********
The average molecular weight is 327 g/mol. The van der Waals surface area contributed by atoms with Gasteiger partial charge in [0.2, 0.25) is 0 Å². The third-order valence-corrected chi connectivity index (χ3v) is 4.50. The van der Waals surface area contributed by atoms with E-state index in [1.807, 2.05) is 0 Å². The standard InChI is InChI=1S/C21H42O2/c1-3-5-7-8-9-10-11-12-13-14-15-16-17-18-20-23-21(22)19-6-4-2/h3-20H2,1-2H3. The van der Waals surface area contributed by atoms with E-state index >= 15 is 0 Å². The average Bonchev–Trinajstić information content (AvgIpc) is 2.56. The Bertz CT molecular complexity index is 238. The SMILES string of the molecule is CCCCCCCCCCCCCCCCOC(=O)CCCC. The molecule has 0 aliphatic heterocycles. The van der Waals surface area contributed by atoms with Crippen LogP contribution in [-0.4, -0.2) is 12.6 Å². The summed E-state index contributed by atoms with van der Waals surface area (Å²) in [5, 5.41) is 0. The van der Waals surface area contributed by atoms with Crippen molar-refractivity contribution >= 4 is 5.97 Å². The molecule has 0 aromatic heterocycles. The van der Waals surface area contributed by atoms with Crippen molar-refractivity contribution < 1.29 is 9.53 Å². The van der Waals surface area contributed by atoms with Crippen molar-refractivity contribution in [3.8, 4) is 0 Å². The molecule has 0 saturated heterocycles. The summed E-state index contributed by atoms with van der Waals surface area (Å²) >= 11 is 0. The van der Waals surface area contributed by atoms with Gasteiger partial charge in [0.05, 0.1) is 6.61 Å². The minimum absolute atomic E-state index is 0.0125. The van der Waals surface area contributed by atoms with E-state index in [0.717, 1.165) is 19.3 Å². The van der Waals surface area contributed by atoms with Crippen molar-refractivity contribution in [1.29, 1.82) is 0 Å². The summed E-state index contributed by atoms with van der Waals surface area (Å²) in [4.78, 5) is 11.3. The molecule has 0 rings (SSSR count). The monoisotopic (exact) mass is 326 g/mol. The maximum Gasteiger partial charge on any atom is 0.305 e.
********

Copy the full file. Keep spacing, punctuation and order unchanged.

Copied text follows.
The average molecular weight is 327 g/mol. The van der Waals surface area contributed by atoms with Gasteiger partial charge in [0.2, 0.25) is 0 Å². The third-order valence-corrected chi connectivity index (χ3v) is 4.50. The van der Waals surface area contributed by atoms with E-state index in [1.807, 2.05) is 0 Å². The standard InChI is InChI=1S/C21H42O2/c1-3-5-7-8-9-10-11-12-13-14-15-16-17-18-20-23-21(22)19-6-4-2/h3-20H2,1-2H3. The van der Waals surface area contributed by atoms with E-state index >= 15 is 0 Å². The average Bonchev–Trinajstić information content (AvgIpc) is 2.56. The Bertz CT molecular complexity index is 238. The SMILES string of the molecule is CCCCCCCCCCCCCCCCOC(=O)CCCC. The molecule has 0 aliphatic heterocycles. The van der Waals surface area contributed by atoms with Crippen LogP contribution in [-0.4, -0.2) is 12.6 Å². The summed E-state index contributed by atoms with van der Waals surface area (Å²) in [5, 5.41) is 0. The van der Waals surface area contributed by atoms with Crippen molar-refractivity contribution >= 4 is 5.97 Å². The molecule has 0 aromatic heterocycles. The van der Waals surface area contributed by atoms with Crippen molar-refractivity contribution < 1.29 is 9.53 Å². The van der Waals surface area contributed by atoms with Crippen molar-refractivity contribution in [3.8, 4) is 0 Å². The molecule has 0 saturated heterocycles. The summed E-state index contributed by atoms with van der Waals surface area (Å²) >= 11 is 0. The van der Waals surface area contributed by atoms with Gasteiger partial charge in [0.05, 0.1) is 6.61 Å². The minimum absolute atomic E-state index is 0.0125. The van der Waals surface area contributed by atoms with E-state index in [0.717, 1.165) is 19.3 Å². The van der Waals surface area contributed by atoms with Crippen molar-refractivity contribution in [1.29, 1.82) is 0 Å². The summed E-state index contributed by atoms with van der Waals surface area (Å²) in [4.78, 5) is 11.3. The molecule has 0 rings (SSSR count). The monoisotopic (exact) mass is 326 g/mol. The maximum Gasteiger partial charge on any atom is 0.305 e.